A home equity loan is a lump sum loan secured by the equity you’ve accumulated in your home. Most lenders will allow you to borrow up to 80% to 85% of your home’s equity, which is the value of your property less the amount you currently owe on your mortgage.

Having a home gives you a valuable asset that you may utilize for a range of things, from substantial purchases to debt reduction and home improvements.

And, at a time when the real estate market is booming, many Americans’ homes are more valuable than they have ever been. According to a recent report by property data firm CoreLogic, by 2021, the average homeowner will have built up roughly $51,500 in equity in their home.

You can borrow money against the value of your home and return it over time with a home equity loan or a home equity line of credit (HELOC). You can also get a cash-out refinance, which replaces your current mortgage with a larger one and gives you a lump-sum payment.

The loan-to-value ratio is calculated by dividing the current principal balance of your mortgage loan by the current appraised valuation of your home, expressed as a percentage. You own more of your home if your loan-to-value ratio is lower. This could improve your chances of getting a home equity loan or getting a lower interest rate.

However, just because your home equity has increased doesn’t mean you should sell it right away. Each of the three types of home equity financing has its own set of benefits, drawbacks, and risks, including the risk of foreclosure if you miss a payment. Furthermore, you should consider whether adding to your debt is a wise decision given your existing financial situation.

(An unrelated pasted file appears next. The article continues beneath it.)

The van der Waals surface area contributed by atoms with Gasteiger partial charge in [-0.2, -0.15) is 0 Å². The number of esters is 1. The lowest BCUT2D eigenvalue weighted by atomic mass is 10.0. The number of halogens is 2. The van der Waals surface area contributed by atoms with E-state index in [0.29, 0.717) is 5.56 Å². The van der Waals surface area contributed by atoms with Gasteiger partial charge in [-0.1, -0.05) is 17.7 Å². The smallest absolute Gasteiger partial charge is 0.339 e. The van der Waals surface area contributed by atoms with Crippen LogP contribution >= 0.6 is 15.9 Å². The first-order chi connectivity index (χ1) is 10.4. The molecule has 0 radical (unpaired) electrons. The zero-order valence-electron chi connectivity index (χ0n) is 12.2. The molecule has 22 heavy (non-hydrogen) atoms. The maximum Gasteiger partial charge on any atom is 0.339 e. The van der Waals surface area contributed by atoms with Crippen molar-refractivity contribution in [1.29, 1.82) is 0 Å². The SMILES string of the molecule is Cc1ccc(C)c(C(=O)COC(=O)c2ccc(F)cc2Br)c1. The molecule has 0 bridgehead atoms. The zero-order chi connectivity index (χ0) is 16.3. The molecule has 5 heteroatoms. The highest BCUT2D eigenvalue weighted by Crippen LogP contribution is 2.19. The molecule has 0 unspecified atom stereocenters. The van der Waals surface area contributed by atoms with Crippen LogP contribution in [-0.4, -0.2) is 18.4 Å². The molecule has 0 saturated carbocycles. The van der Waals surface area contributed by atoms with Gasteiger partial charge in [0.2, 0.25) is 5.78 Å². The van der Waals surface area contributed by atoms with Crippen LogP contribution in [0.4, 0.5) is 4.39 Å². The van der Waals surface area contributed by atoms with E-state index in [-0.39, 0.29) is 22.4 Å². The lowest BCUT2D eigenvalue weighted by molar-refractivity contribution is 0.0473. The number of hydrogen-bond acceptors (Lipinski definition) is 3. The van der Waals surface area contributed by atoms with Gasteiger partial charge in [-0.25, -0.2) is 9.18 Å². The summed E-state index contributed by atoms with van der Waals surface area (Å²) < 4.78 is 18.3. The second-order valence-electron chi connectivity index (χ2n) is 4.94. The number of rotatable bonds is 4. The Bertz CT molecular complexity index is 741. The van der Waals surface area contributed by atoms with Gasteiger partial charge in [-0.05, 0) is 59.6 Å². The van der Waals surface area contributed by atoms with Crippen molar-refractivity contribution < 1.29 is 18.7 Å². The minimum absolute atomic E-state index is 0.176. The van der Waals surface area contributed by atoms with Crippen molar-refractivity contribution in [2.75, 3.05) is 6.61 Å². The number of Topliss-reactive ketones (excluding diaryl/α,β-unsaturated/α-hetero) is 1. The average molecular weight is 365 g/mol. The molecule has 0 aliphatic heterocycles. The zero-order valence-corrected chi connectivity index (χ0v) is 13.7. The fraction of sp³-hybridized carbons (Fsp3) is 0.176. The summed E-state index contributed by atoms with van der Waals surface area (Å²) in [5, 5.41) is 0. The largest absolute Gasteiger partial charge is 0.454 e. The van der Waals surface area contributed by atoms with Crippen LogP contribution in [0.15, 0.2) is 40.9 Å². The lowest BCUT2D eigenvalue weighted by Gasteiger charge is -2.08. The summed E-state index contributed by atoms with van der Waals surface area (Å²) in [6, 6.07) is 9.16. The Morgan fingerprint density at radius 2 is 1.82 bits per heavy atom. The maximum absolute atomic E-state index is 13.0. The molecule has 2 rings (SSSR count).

A home equity loan, on the other hand, may be a good option if you need a quick and affordable source of funds for large bills this year. Mortgage rates have never been lower. Simply shop around with different lenders to obtain the best interest rate and establish a clear repayment plan.

What you should know about home equity loans, how they differ from other types of home equity lending, and which home equity lenders we recommend.

Our Methodology

To compile this list of the best home equity loan lenders, we looked at well-established banks with a history of home equity lending and ranked them based on a variety of factors including annual percentage rate, loan amount and term options, and eligibility requirements such as minimum credit score and the maximum loan-to-value ratio. Additionally, we looked at transparency and how easy it was to get critical loan information on their website, such as APR ranges, without registering or initiating an application. Finally, we highlighted in our analyses whether a company provides any unique perks, such as speedy funding or rate reductions.